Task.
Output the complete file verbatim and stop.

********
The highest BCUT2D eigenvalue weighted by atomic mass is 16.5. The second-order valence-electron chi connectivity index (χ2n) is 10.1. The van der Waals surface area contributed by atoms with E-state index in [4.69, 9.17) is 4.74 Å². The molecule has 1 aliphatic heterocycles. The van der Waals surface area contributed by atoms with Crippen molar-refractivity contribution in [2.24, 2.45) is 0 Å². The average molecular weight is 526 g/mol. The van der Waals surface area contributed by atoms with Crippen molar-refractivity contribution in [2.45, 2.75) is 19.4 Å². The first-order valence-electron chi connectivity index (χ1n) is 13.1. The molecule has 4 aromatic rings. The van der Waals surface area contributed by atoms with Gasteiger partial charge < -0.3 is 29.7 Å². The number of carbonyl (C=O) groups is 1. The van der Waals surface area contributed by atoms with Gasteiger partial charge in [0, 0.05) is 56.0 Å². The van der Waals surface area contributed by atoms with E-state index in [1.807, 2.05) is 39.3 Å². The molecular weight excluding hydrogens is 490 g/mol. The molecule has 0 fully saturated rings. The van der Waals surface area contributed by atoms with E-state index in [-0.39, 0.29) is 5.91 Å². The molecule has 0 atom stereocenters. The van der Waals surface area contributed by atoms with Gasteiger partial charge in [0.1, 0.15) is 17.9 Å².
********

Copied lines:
The highest BCUT2D eigenvalue weighted by atomic mass is 16.5. The second-order valence-electron chi connectivity index (χ2n) is 10.1. The van der Waals surface area contributed by atoms with E-state index in [4.69, 9.17) is 4.74 Å². The molecule has 1 aliphatic heterocycles. The van der Waals surface area contributed by atoms with Crippen molar-refractivity contribution in [2.24, 2.45) is 0 Å². The average molecular weight is 526 g/mol. The van der Waals surface area contributed by atoms with Crippen molar-refractivity contribution in [2.45, 2.75) is 19.4 Å². The first-order valence-electron chi connectivity index (χ1n) is 13.1. The molecule has 4 aromatic rings. The van der Waals surface area contributed by atoms with Gasteiger partial charge < -0.3 is 29.7 Å². The number of carbonyl (C=O) groups is 1. The van der Waals surface area contributed by atoms with Gasteiger partial charge in [0, 0.05) is 56.0 Å². The van der Waals surface area contributed by atoms with E-state index in [1.807, 2.05) is 39.3 Å². The molecular weight excluding hydrogens is 490 g/mol. The molecule has 0 fully saturated rings. The van der Waals surface area contributed by atoms with E-state index in [-0.39, 0.29) is 5.91 Å². The molecule has 0 atom stereocenters. The van der Waals surface area contributed by atoms with Gasteiger partial charge in [0.1, 0.15) is 17.9 Å².